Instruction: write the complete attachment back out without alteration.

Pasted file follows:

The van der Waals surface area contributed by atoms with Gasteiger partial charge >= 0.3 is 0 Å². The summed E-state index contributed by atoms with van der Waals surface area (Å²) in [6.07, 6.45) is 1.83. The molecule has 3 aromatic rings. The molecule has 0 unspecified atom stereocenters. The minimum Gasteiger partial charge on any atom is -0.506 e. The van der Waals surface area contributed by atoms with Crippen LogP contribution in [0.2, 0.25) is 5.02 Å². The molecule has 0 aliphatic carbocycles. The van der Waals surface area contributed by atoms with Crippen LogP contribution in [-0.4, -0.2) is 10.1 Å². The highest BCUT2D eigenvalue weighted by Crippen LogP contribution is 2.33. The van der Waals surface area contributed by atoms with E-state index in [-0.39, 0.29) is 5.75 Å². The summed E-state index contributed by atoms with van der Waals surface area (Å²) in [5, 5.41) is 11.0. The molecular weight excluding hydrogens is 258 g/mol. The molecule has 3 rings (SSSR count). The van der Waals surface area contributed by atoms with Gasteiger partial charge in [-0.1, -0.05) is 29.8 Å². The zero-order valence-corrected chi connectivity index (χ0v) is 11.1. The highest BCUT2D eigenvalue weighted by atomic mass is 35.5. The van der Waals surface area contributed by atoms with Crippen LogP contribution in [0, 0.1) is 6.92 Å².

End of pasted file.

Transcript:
The van der Waals surface area contributed by atoms with Gasteiger partial charge >= 0.3 is 0 Å². The summed E-state index contributed by atoms with van der Waals surface area (Å²) in [6.07, 6.45) is 1.83. The molecule has 3 aromatic rings. The molecule has 0 unspecified atom stereocenters. The minimum Gasteiger partial charge on any atom is -0.506 e. The van der Waals surface area contributed by atoms with Crippen LogP contribution in [0.2, 0.25) is 5.02 Å². The molecule has 0 aliphatic carbocycles. The van der Waals surface area contributed by atoms with Crippen LogP contribution in [-0.4, -0.2) is 10.1 Å². The highest BCUT2D eigenvalue weighted by Crippen LogP contribution is 2.33. The van der Waals surface area contributed by atoms with E-state index in [-0.39, 0.29) is 5.75 Å². The summed E-state index contributed by atoms with van der Waals surface area (Å²) in [5, 5.41) is 11.0. The molecular weight excluding hydrogens is 258 g/mol. The molecule has 3 rings (SSSR count). The van der Waals surface area contributed by atoms with Gasteiger partial charge in [-0.1, -0.05) is 29.8 Å². The zero-order valence-corrected chi connectivity index (χ0v) is 11.1. The highest BCUT2D eigenvalue weighted by atomic mass is 35.5. The van der Waals surface area contributed by atoms with Crippen LogP contribution in [0, 0.1) is 6.92 Å².